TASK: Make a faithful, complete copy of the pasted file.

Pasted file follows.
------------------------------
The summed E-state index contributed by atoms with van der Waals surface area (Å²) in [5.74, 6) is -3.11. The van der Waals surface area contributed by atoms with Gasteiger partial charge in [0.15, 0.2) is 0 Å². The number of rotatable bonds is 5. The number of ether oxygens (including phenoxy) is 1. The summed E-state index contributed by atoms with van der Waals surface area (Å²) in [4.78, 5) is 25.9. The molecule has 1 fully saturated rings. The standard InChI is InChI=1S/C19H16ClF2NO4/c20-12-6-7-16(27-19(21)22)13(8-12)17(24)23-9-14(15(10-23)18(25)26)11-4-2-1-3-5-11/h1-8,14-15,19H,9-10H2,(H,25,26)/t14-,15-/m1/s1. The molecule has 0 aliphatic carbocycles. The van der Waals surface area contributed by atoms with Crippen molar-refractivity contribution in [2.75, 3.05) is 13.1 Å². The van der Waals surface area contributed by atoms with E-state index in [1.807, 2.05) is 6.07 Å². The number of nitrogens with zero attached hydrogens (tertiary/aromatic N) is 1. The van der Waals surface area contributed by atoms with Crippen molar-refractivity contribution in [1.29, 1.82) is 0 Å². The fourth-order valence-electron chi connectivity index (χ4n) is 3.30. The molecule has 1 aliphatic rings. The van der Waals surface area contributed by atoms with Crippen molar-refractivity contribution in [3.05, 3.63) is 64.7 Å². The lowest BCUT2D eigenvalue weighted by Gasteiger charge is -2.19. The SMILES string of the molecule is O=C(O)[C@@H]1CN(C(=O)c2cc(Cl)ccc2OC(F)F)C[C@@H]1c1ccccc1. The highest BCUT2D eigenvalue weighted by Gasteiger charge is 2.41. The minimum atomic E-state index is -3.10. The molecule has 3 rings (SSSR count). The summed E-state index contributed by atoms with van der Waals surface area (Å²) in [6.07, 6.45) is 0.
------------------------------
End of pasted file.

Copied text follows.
The summed E-state index contributed by atoms with van der Waals surface area (Å²) in [5.74, 6) is -3.11. The van der Waals surface area contributed by atoms with Gasteiger partial charge in [0.15, 0.2) is 0 Å². The number of rotatable bonds is 5. The number of ether oxygens (including phenoxy) is 1. The summed E-state index contributed by atoms with van der Waals surface area (Å²) in [4.78, 5) is 25.9. The molecule has 1 fully saturated rings. The standard InChI is InChI=1S/C19H16ClF2NO4/c20-12-6-7-16(27-19(21)22)13(8-12)17(24)23-9-14(15(10-23)18(25)26)11-4-2-1-3-5-11/h1-8,14-15,19H,9-10H2,(H,25,26)/t14-,15-/m1/s1. The molecule has 0 aliphatic carbocycles. The van der Waals surface area contributed by atoms with Crippen molar-refractivity contribution in [2.75, 3.05) is 13.1 Å². The van der Waals surface area contributed by atoms with E-state index in [1.807, 2.05) is 6.07 Å². The number of nitrogens with zero attached hydrogens (tertiary/aromatic N) is 1. The van der Waals surface area contributed by atoms with Crippen molar-refractivity contribution in [1.29, 1.82) is 0 Å². The fourth-order valence-electron chi connectivity index (χ4n) is 3.30. The molecule has 1 aliphatic rings. The van der Waals surface area contributed by atoms with Crippen molar-refractivity contribution in [3.05, 3.63) is 64.7 Å². The lowest BCUT2D eigenvalue weighted by Gasteiger charge is -2.19. The SMILES string of the molecule is O=C(O)[C@@H]1CN(C(=O)c2cc(Cl)ccc2OC(F)F)C[C@@H]1c1ccccc1. The highest BCUT2D eigenvalue weighted by Gasteiger charge is 2.41. The minimum atomic E-state index is -3.10. The molecule has 3 rings (SSSR count). The summed E-state index contributed by atoms with van der Waals surface area (Å²) in [6.07, 6.45) is 0.